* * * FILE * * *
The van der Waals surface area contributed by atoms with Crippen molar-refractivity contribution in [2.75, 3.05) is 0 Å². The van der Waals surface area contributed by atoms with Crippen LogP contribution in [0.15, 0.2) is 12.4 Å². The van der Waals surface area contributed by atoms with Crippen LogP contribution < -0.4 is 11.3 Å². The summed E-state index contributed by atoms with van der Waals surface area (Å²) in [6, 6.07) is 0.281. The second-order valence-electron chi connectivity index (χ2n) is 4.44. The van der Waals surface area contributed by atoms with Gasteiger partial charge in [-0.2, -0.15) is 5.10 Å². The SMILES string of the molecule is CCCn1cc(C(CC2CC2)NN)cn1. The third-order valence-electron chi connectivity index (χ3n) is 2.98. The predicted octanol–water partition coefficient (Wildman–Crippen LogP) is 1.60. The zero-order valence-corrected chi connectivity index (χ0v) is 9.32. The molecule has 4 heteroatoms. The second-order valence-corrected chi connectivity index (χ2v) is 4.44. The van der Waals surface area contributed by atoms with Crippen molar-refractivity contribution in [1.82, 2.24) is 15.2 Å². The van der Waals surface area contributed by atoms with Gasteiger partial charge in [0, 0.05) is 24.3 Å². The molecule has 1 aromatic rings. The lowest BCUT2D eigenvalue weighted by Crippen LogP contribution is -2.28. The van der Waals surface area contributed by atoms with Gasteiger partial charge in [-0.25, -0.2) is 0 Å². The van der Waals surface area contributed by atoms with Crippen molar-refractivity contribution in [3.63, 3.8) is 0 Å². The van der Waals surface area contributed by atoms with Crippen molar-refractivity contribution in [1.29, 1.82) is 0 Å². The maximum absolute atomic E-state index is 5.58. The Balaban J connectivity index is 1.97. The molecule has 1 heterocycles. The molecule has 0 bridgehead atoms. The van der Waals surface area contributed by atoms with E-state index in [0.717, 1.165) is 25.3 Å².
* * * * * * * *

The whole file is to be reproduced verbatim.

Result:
The van der Waals surface area contributed by atoms with Crippen molar-refractivity contribution in [2.75, 3.05) is 0 Å². The van der Waals surface area contributed by atoms with Crippen LogP contribution in [0.15, 0.2) is 12.4 Å². The van der Waals surface area contributed by atoms with Crippen LogP contribution < -0.4 is 11.3 Å². The summed E-state index contributed by atoms with van der Waals surface area (Å²) in [6, 6.07) is 0.281. The second-order valence-electron chi connectivity index (χ2n) is 4.44. The van der Waals surface area contributed by atoms with Gasteiger partial charge in [-0.2, -0.15) is 5.10 Å². The SMILES string of the molecule is CCCn1cc(C(CC2CC2)NN)cn1. The third-order valence-electron chi connectivity index (χ3n) is 2.98. The predicted octanol–water partition coefficient (Wildman–Crippen LogP) is 1.60. The zero-order valence-corrected chi connectivity index (χ0v) is 9.32. The molecule has 4 heteroatoms. The second-order valence-corrected chi connectivity index (χ2v) is 4.44. The van der Waals surface area contributed by atoms with Crippen molar-refractivity contribution in [1.82, 2.24) is 15.2 Å². The van der Waals surface area contributed by atoms with Gasteiger partial charge in [0, 0.05) is 24.3 Å². The molecule has 1 aromatic rings. The lowest BCUT2D eigenvalue weighted by Crippen LogP contribution is -2.28. The van der Waals surface area contributed by atoms with Gasteiger partial charge in [-0.25, -0.2) is 0 Å². The van der Waals surface area contributed by atoms with Crippen molar-refractivity contribution in [3.63, 3.8) is 0 Å². The van der Waals surface area contributed by atoms with Crippen molar-refractivity contribution in [1.29, 1.82) is 0 Å². The maximum absolute atomic E-state index is 5.58. The Balaban J connectivity index is 1.97. The molecule has 1 heterocycles. The molecule has 0 bridgehead atoms. The van der Waals surface area contributed by atoms with E-state index in [0.717, 1.165) is 25.3 Å².